IPP>PRO: sorry, but binary is better

IPP>PRO: sorry, but binary is better

IPP>PRO: sorry, but binary is better

Robert Herriot Robert.Herriot at Eng.Sun.COM
Fri Jun 20 17:38:54 EDT 1997


You raise an important issue about a buffer that may contain only a
partial parameter (attribute) but I come to a very different conclusion
as I explain below.  I think that the 'name ":" value CRLF' may again
be the simplest solution from an implementation stand point, even
though we keep rejecting it.  The reason lies with the way the buffers
align with parameters (attributes).


This buffer problem exists for both the current IPP proposal and for
the previous binary proposal that you prefer.  The two byte binary
integer could span buffers and a parameter name or value buffer could
span buffers. Similar spans could occur with the current IPP protocol
proposal. The code to deal with processing an attribute that spans two
buffers seems rather messy to me because the break can occur during any
element. It sees like a good place to generate lots of occasional bugs.


You observed that with the two-byte lengths in the binary proposal,
it is easy to determine if the buffer ends in the middle of the string.
It is also easy in the current proposal to get the same information by
putting a " " (space character) just after the last character in the
buffer to stop the scan-for-space algorithm.


You also observed that with CRLF and a maximum line length, it is easy 
to ensure that a buffer has a full unit because functions, such as fgets
read upto the next CRLF. Perhaps we need to revisit the solution that
uses CRLF, namely the one where each parameter has the syntax


   name ":" value CRLF .


The syntax for such a solution would be


    parameter = single-value / set-of / continued-value
    single-value = parameter-name ":" value CRLF
    set-of = parameter-name 2*( ":" value CRLF)
    continued-value = " " value CRLF


from a raw level the syntax for a parameter is:


    parameter = 1*998 BYTE CRLF
    BYTE = %x00..%x09 / %x0B / %x0C / %x0E..%xFF  ; any value except CR or LF


    CR in a value is represented by =0C
    LF in a value is represented by =0A
    =  in a value is represented by =3D


The following is the GrabAttr function is designed along the lines of your
function except that it returns the type of the parameter (attribute).
It assumes that the buffer holds at least 1000 bytes and ends with a
"CRLF" so there are no partial parameter issues to deal with in the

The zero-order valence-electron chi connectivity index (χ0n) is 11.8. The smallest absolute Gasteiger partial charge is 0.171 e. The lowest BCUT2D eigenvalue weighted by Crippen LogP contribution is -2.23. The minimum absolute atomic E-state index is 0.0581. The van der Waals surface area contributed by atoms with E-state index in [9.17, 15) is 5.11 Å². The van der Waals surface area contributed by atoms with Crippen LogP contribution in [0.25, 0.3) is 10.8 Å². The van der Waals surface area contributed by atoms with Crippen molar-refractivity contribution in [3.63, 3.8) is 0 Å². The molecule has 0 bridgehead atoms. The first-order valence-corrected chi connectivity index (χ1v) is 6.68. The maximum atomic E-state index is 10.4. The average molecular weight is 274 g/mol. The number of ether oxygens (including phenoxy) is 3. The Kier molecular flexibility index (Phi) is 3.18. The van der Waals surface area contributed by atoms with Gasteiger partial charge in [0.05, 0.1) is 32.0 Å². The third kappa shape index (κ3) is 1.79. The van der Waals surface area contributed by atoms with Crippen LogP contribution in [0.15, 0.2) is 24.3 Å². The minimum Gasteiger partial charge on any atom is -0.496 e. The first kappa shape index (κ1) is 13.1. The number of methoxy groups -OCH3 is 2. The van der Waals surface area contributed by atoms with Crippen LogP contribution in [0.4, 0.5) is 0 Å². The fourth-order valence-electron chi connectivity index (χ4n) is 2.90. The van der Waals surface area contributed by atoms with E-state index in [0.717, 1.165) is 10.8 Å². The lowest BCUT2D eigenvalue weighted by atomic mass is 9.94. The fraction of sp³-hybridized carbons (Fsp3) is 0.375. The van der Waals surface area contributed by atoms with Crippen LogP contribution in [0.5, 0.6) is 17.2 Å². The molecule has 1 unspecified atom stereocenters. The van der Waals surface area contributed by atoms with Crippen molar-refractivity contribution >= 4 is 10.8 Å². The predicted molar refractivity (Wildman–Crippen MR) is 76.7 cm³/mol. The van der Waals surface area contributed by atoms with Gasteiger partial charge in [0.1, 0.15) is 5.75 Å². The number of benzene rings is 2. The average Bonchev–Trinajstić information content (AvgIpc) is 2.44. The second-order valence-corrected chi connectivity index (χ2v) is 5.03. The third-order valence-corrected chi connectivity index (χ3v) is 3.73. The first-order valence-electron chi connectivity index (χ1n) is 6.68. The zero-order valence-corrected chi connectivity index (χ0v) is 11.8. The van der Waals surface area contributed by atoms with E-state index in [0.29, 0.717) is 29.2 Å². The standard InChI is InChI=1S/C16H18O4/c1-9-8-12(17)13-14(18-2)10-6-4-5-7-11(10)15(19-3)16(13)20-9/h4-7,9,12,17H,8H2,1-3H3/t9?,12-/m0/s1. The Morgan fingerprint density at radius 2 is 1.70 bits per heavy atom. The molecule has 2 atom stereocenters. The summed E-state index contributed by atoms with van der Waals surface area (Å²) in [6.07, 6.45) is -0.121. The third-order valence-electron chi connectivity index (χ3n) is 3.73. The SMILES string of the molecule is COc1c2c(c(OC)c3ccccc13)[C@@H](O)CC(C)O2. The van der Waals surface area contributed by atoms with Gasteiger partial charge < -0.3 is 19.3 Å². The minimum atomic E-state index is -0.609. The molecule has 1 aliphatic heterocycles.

GrabATTR function. I am assuming that the caller of GrabAttr copies the
strings referenced by pAttr and for the value it translates an =xx to
the actual character.  I am also assuming that it used the value
returned (attrType) to determine how to use the attribute just read.


int GrabAttr(ATTR *pAttr)
{
  char * pNext;
  int length;
  int attrType;
 
  switch (*pBuf) { 
     case ' ':  /* contination line /*
        attrType = CONTINUED_VALUE;
        pBuf++;
        break; 
     case ':':  / another member of a set */ 
        attrType = SET_OF;
        pBuf++;
        break; 
     default: 
        attrType = SINGLE_VALUE;
        pNext = strchr(pBuf,':');
        pAttr->nNameLength = pNext-pBuf;  /* this works now */
        pAttr->pName = pBuf;
        pBuf = pNext + 1;
     }   
  pNext = strchr(pBuf,'\r');
  pAttr->nValLen = pNext-pBuf;  /* this works now */
  pAttr->pVal = pBuf;
  pBuf = pNext + 2;             /* skip CRLF */
  return attrType;
}


Perhaps this pure textual solution is easier to program once you consider
the buffer problem.


Comments?


Bob Herriot


> From SBUTLER at hpbs2024.boi.hp.com Fri Jun 20 08:51:08 1997
> 
> Bob Herriot wrote:
> 
> >binary protocol. Also, my ANSI C book states that atoi assumes decimal, but
> >recommends using strtol as I have done below. 
> 
> Ahh, yes.  How did I miss that...
> 
> >int GrabAttr(ATTR *pAttr)
> >{
> >  char * pNext; 
> >  int length; 
> >   
> >  pNext = strchr(pBuf,' '); 
> 
> Probably safe given my initial assumption that the buffer would hold 
> the entire name...  But hard for the upper layer to validate.
> 
> >  pAttr->nNameLength = pNext-pBuf;
> >  pAttr->pName = pBuf
> >  pBuf = pNext + 1;
> >   
> >  length = strtol(pBuf,&pNext,10);  /* ANSI C function */
> 
> Doh!  Hardcoding the base.  I missed that one.
> 
> Again, we have the potentially hard to verify issue of searching 
> forward.
> 
> >  pAttr->nValLen = length; 
> >  pNext++; 
> >  pAttr->pVal = pNext;
> >  pBuf = pNext + length;
> >  return ERROR_OK 
> >}
> 
> Looks good, better than I expected.
> 
> I am concerned with how the upper layer can validate the assumption 
> that the delimiters will be in the buffer for this lower layer.  A 
> "pure" text (with max line lengths defined, CRLF endings, etc) can 
> read until it gets the entire line (or declare an error when the 
> line is found to be too long) and know it has the whole thing.  With 
> unknown line lengths it is risky to assume that without verification.
> 
> With the binary lengths the GrabAttr doesn't loop searching for 
> anything and the layer above can compare lengths with the len of data 
> in the buffer to verify that all is well.
> 
> >would expect than an implementation might have a keywordToInt function
> >which would map keywords to integers that in turn could be used in
> 
> Of course, but remind me again, what does an implementation gain by 
> having such a function as opposed to just communicating in binary?
> 
> >> From SBUTLER at hpbs2024.boi.hp.com Thu Jun 19 18:06:36 1997
>  ...
> >> What do we get with ASCII?  My list of "pros"
> >> from the meeting is really short.  The biggest I've been able to
> >> identify is vendor extensibility.
> 
> [proposal, examples, etc. deleted]
> 
> sdb
> 
>  | Sylvan Butler | sbutler at boi.hp.com | AreaCode 208 Phone/TelNet 396-2282 |
> 



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